8 Reasons You Might Need a Personal Loan
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Personal loans can be a logical solution when you have a large expense or you’re looking to consolidate other debt. This type of loan is unsecured, which means you don’t have to worry about putting up any collateral. A personal loan also offers a fixed rate with a fixed repayment schedule. That means there’s no guessing as to what your monthly payment requirement will be or how long it will take to pay the loan back.
Here are a few times it may make sense to shop for a personal loan.
8 reasons you might need a personal loan
Trouble paying bills
Unplanned circumstances may arise that make it difficult to keep on top of household bills. For example, an extremely cold winter may result in heating bills that are much higher than what you budgeted for, your homeowner’s insurance rates may experience an increase and your landlord may raise your rent. Start by contacting the companies directly and being frank about your situation. In some cases, they may be able to put you on a lower payment plan or work with you in other ways. If ultimately, you’re still left with bills you can’t afford, a short-term personal loan may be a good solution.
Whether your car needs a new engine or transmission, or you get into an accident that requires repairing a fender, a personal loan can help. CarMD’s 2017 Vehicle Health Index report revealed that U.S. car repair costs rose 2.7 percent the previous year. The average check engine light repair alone ran $397.87. There are also vehicle repairs that render a car inoperable until the issue is remedied, such as replacing a starter, and this is a problem if you don’t have any money set aside for the repairs.
A personal loan may give you the upfront money you need for a medical procedure, as well as keep unpaid medical bills from going into collections. Even if you have insurance through work or the marketplace, you’ll still have to meet the policy’s deductibles and make the required copays. Just one emergency case of appendicitis or pneumonia has the potential to cause a financial strain on a family, especially if the insurance policy comes with a high deductible. You may also be faced with unplanned dental procedures, like root canals and extractions, and these aren’t typically covered by insurance unless you have a separate dental plan.
For consumers who have high-interest credit cards or other loans, you may be able to take out a personal loan for debt consolidation. This means you’ll apply for a personal loan and use it to pay off your existing debts. Then, you’ll be left with one new loan at one monthly payment and interest rate. You may be able to save a lot of money on interest charges this way, especially if you can get a personal loan with a lower rate than your other debts. Another benefit is that it can be easier to manage one debt with one monthly payment versus several debts with varying due dates and minimum payment requirements.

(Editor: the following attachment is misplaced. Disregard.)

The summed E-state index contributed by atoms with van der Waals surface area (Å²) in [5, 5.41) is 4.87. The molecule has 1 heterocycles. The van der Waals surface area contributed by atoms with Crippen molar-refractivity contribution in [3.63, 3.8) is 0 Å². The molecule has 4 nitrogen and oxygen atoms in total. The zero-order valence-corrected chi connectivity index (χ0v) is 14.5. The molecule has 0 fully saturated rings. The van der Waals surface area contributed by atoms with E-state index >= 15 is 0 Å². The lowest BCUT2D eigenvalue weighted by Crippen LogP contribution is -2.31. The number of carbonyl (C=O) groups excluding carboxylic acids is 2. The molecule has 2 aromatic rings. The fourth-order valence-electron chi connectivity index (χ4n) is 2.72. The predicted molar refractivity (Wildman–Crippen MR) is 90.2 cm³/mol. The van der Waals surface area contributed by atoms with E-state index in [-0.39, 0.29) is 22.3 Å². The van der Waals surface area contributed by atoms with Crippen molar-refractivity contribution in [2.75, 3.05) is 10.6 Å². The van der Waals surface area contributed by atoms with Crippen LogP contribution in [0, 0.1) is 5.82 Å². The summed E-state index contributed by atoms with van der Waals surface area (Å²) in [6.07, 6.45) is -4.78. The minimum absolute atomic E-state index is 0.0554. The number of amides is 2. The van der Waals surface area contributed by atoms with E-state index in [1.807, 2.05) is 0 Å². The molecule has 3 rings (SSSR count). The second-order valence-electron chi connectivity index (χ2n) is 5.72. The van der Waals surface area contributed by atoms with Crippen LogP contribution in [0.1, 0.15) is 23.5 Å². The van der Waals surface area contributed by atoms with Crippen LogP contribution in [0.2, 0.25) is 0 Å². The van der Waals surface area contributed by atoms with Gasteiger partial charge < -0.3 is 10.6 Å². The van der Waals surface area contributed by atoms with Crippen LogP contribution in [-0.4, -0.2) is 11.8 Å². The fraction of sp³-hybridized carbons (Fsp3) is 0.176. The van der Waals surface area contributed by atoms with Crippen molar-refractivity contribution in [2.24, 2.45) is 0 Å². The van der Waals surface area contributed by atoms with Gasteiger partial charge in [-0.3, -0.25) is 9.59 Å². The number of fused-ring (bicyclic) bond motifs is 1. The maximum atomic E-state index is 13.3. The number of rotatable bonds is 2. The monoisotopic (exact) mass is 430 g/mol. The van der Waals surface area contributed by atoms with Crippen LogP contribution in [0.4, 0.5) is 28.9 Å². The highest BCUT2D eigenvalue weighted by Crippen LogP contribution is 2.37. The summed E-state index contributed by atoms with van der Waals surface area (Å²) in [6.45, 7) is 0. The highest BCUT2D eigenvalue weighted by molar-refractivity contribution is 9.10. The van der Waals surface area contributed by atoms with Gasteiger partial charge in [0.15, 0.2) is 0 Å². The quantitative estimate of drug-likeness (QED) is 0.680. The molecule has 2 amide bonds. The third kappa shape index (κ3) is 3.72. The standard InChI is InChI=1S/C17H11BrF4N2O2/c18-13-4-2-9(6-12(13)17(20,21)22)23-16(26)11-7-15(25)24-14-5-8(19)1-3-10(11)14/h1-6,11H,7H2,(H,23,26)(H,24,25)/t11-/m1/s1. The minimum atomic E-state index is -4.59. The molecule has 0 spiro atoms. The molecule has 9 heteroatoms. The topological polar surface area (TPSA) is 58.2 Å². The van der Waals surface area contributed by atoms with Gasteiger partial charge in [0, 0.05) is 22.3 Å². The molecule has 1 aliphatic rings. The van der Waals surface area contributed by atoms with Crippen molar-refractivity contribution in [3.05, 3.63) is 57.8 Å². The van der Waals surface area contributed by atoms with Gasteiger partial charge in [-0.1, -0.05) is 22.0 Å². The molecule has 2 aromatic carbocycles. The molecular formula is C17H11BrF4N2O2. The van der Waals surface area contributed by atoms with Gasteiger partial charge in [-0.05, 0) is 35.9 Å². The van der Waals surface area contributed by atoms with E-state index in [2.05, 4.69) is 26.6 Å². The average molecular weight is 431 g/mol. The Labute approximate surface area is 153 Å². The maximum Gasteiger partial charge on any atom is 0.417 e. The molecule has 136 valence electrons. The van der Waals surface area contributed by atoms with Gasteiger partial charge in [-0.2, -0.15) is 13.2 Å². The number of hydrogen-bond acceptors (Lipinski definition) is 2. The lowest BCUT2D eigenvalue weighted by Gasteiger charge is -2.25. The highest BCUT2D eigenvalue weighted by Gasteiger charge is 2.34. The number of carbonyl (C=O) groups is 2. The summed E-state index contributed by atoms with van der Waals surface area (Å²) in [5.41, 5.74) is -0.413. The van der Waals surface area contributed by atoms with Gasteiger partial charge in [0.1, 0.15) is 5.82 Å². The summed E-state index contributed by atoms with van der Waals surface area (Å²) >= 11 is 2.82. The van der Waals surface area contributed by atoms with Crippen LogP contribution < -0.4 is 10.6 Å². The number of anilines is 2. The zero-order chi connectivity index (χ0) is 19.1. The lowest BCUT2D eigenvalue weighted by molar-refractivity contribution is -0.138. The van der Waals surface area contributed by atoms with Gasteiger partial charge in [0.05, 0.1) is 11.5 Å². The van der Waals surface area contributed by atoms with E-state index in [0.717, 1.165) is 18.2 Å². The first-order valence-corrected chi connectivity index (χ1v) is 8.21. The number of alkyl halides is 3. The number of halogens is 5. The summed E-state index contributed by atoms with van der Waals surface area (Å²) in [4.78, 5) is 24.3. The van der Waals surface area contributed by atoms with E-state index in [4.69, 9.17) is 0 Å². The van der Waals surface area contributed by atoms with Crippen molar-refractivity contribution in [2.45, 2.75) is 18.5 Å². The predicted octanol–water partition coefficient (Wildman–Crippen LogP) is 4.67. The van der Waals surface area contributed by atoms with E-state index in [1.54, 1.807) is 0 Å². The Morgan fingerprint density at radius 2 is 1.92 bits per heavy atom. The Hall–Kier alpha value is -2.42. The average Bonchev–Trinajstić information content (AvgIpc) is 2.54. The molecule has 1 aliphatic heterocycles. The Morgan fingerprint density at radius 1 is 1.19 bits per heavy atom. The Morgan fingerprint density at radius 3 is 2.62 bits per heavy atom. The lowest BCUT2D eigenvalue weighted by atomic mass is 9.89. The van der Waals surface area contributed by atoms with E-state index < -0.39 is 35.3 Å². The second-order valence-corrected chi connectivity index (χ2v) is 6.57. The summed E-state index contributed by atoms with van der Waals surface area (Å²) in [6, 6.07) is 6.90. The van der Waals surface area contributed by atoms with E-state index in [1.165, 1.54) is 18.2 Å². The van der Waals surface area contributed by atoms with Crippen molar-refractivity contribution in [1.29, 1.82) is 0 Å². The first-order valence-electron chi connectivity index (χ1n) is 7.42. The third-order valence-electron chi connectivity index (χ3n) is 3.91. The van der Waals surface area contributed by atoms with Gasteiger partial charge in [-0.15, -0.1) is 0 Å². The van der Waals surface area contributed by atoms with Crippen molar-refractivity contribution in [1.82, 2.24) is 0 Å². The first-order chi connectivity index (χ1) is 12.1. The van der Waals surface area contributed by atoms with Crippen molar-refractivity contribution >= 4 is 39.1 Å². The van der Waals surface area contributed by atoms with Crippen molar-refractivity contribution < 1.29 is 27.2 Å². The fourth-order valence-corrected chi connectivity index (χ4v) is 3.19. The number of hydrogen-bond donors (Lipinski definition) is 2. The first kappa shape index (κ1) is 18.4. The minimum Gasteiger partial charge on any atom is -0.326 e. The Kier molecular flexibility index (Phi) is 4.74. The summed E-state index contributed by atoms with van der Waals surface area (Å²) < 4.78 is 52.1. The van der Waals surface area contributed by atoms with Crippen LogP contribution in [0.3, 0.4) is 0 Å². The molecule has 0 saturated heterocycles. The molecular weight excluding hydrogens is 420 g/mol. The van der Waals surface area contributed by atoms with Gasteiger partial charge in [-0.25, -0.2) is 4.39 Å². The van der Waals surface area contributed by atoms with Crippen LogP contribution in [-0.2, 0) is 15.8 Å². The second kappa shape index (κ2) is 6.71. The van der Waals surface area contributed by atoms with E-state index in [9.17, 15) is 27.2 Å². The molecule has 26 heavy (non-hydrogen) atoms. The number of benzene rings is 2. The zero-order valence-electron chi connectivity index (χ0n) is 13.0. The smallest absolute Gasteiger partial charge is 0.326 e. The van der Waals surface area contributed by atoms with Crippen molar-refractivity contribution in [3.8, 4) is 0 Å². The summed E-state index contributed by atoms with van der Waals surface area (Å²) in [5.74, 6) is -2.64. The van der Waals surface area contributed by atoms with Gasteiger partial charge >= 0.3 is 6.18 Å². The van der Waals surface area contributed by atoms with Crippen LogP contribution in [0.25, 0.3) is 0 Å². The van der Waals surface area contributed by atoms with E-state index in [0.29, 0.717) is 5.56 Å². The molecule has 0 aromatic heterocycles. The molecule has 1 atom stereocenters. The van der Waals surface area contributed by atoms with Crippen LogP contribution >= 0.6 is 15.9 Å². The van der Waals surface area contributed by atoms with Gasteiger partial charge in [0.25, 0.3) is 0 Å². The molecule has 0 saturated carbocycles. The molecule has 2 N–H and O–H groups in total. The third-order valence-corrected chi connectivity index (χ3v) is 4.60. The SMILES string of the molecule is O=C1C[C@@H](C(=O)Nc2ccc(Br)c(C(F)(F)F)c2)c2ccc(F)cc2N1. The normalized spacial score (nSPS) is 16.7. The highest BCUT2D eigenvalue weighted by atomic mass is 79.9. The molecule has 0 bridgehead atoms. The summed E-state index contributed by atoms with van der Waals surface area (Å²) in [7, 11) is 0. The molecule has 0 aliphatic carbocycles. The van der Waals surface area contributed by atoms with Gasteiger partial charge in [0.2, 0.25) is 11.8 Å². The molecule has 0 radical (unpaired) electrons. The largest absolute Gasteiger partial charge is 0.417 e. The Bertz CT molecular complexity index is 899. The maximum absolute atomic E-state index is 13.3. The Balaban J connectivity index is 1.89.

A personal loan can help give you the money you need to invest in projects that could improve your home. Another common way to fund a home improvement project is a home equity loan. However, while a home equity loan would also provide the necessary funds to make repairs to your home, it requires collateral — your home itself. That means if you default on the loan payments, your home can be foreclosed on. A personal loan, on the other hand, is unsecured and requires no collateral. If you were to default, the lender would have to take you to court to recoup their losses. The amount you can borrow for home improvements using a personal loan varies by lender, as do the interest rates, so make sure you take the time to compare offers from multiple lenders.
If your company or small business needs to expand their inventory, office space or equipment, you may want to take out a personal loan. You’ll certainly want to weigh the pros with the cons here, however. In some case, it makes more sense to go for a traditional business loan, especially if you need a larger amount than a personal loan might provide or if you can secure better terms with a business loan. “The best use for a personal loan is if you’re using the loan to build your overall wealth,” said Bill Nelson, a financial planner and founder of Pacesetter Planning in Philadelphia. “By borrowing to start a business, you’ll be able to grow the business faster than you would otherwise. The upside of the business growth can justify the cost associated with taking out a personal loan.”